SumoSalad close to winning lower rental deal with landlord Westfield

SumoSalad close to winning lower rental deal with landlord Westfield
SumoSalad close to winning lower rental deal with landlord Westfield

Fast-food franchisee SumoSalad has reportedly managed to negotiate lower rents from reluctant landlord Westfield through its tactic of insolvency laws.

The two parties are close to a mutually favourable commercial outcome, with the final details to be sorted out by early next week, Australian Financial Review columnist Tony Boyd wrote in Chanticleer.

The deal is expected to attract great attention from retailers operating in large shopping centres because it will show that it is possible to tip the balance of power from landlords back to tenants, Boyd said. 

SumoSalad co-founder Luke Baylis said on Tuesday he was negotiating better rental terms at Westfield centres, without going into details. 

SumoSalad’s boss put two of the 20 companies in his group into voluntary administration in June, escalating the tension between the fast food chain and Westfield after failed attempts over six months to negotiate cuts in leasing charges.

The two companies, Sumo Westfield Leasing Pty Ltd and Sumo Leasing Pty Ltd, were put into voluntary administration with Morgan Kelly and Peter Gothard from Ferrier Hodgson appointed voluntary administrators. 

Baylis’s contention was that SumoSalad franchisees had suffered from the opening of new food eating areas which, according to him, was designed to increase foot traffic but had cannibalised the sales of SumoSalad outlets because of increased competition.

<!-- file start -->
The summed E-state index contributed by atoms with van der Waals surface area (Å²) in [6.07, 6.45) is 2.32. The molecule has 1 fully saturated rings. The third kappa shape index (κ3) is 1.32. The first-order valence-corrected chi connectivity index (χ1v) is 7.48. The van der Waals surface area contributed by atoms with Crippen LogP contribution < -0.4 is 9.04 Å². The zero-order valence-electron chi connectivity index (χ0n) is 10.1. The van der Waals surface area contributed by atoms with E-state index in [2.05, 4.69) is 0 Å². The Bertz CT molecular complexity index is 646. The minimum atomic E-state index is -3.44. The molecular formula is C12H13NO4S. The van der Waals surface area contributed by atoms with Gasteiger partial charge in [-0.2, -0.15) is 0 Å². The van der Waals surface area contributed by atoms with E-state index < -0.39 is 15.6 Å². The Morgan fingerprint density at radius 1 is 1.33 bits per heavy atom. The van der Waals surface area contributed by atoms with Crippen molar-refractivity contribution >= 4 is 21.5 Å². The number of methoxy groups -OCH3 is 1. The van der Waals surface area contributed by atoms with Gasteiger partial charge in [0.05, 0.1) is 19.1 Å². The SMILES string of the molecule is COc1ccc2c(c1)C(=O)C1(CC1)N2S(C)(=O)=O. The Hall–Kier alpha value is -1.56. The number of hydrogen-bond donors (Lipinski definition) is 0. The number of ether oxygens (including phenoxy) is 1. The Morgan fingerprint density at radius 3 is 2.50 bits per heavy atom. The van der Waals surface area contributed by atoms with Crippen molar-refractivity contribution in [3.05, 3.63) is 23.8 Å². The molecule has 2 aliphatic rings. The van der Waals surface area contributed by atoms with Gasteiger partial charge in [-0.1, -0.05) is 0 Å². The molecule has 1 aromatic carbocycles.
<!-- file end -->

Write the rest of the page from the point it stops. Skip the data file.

"Using the voluntary administration law involved a more strategic approach in terms of negotiating," Baylis said.

He added that SumoSalad was well prepared for using the insolvency laws because all of its leases were held in separate companies within the SumoSalad Group. The two SumoSalad leasing companies had 63 separate leases across 25 different lessors. Westfield was responsible for 19 of them.

Kelly compared the use of the voluntary administration laws by SumoSalad to the Chapter 11 bankruptcy law in the United States. 

“You have protection from your creditors while you negotiate a commercial outcome,” he said.

"I believe the use of the laws in this way is unprecedented.” 

Kelly said in a report to creditors that many SumoSalad franchisees were not trading profitability "primarily due to high levels of rent" and led to a number of them “abandoning their sites”.

Baylis says that while the strategic use of insolvency laws had been effective, it would cost him about $250,000.





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